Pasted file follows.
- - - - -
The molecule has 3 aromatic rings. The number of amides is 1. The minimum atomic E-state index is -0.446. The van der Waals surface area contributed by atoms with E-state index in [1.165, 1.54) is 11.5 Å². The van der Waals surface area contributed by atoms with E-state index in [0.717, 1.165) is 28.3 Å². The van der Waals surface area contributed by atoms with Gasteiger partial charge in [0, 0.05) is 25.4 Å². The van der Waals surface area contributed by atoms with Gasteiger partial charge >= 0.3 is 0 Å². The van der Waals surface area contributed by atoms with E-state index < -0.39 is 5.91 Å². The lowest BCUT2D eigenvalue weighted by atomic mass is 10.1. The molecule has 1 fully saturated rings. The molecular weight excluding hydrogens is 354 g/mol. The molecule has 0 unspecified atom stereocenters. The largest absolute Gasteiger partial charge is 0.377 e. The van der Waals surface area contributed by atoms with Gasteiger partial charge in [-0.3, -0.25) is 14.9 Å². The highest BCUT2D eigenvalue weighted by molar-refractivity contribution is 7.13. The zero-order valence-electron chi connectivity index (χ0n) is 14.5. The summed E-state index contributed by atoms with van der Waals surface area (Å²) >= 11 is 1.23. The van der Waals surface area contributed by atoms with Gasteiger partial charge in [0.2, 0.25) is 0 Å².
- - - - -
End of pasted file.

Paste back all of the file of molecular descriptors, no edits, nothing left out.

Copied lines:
The molecule has 3 aromatic rings. The number of amides is 1. The minimum atomic E-state index is -0.446. The van der Waals surface area contributed by atoms with E-state index in [1.165, 1.54) is 11.5 Å². The van der Waals surface area contributed by atoms with E-state index in [0.717, 1.165) is 28.3 Å². The van der Waals surface area contributed by atoms with Gasteiger partial charge in [0, 0.05) is 25.4 Å². The van der Waals surface area contributed by atoms with Gasteiger partial charge >= 0.3 is 0 Å². The van der Waals surface area contributed by atoms with E-state index < -0.39 is 5.91 Å². The lowest BCUT2D eigenvalue weighted by atomic mass is 10.1. The molecule has 1 fully saturated rings. The molecular weight excluding hydrogens is 354 g/mol. The molecule has 0 unspecified atom stereocenters. The largest absolute Gasteiger partial charge is 0.377 e. The van der Waals surface area contributed by atoms with Gasteiger partial charge in [-0.3, -0.25) is 14.9 Å². The highest BCUT2D eigenvalue weighted by molar-refractivity contribution is 7.13. The zero-order valence-electron chi connectivity index (χ0n) is 14.5. The summed E-state index contributed by atoms with van der Waals surface area (Å²) >= 11 is 1.23. The van der Waals surface area contributed by atoms with Gasteiger partial charge in [0.2, 0.25) is 0 Å².